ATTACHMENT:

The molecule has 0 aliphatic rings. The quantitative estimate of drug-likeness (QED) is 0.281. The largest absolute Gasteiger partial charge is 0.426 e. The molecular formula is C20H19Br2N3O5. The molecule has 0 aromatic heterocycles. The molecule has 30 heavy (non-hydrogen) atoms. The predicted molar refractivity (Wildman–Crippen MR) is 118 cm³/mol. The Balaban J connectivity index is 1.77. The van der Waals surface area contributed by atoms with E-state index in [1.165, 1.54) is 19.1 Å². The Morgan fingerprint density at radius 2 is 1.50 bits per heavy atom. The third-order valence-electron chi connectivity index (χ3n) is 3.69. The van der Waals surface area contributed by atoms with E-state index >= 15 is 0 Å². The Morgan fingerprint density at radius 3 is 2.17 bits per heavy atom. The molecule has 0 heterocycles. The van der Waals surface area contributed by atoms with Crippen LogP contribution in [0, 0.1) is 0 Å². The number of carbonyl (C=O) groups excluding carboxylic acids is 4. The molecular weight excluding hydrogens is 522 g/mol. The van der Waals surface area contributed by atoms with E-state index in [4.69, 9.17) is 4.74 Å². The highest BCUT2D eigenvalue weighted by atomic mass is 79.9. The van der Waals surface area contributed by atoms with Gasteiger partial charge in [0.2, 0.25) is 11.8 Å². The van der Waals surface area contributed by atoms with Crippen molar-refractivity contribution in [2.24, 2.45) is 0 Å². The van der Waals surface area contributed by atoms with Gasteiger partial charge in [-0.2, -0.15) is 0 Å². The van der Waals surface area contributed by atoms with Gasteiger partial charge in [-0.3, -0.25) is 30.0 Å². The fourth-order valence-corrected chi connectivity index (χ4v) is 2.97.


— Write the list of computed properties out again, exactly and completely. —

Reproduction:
The molecule has 0 aliphatic rings. The quantitative estimate of drug-likeness (QED) is 0.281. The largest absolute Gasteiger partial charge is 0.426 e. The molecular formula is C20H19Br2N3O5. The molecule has 0 aromatic heterocycles. The molecule has 30 heavy (non-hydrogen) atoms. The predicted molar refractivity (Wildman–Crippen MR) is 118 cm³/mol. The Balaban J connectivity index is 1.77. The van der Waals surface area contributed by atoms with E-state index in [1.165, 1.54) is 19.1 Å². The Morgan fingerprint density at radius 2 is 1.50 bits per heavy atom. The third-order valence-electron chi connectivity index (χ3n) is 3.69. The van der Waals surface area contributed by atoms with E-state index >= 15 is 0 Å². The Morgan fingerprint density at radius 3 is 2.17 bits per heavy atom. The molecule has 0 heterocycles. The van der Waals surface area contributed by atoms with Crippen LogP contribution in [0, 0.1) is 0 Å². The number of carbonyl (C=O) groups excluding carboxylic acids is 4. The molecular weight excluding hydrogens is 522 g/mol. The van der Waals surface area contributed by atoms with E-state index in [4.69, 9.17) is 4.74 Å². The highest BCUT2D eigenvalue weighted by atomic mass is 79.9. The van der Waals surface area contributed by atoms with Gasteiger partial charge in [0.2, 0.25) is 11.8 Å². The van der Waals surface area contributed by atoms with Crippen molar-refractivity contribution in [2.24, 2.45) is 0 Å². The van der Waals surface area contributed by atoms with Gasteiger partial charge in [-0.2, -0.15) is 0 Å². The van der Waals surface area contributed by atoms with Gasteiger partial charge in [-0.3, -0.25) is 30.0 Å². The fourth-order valence-corrected chi connectivity index (χ4v) is 2.97.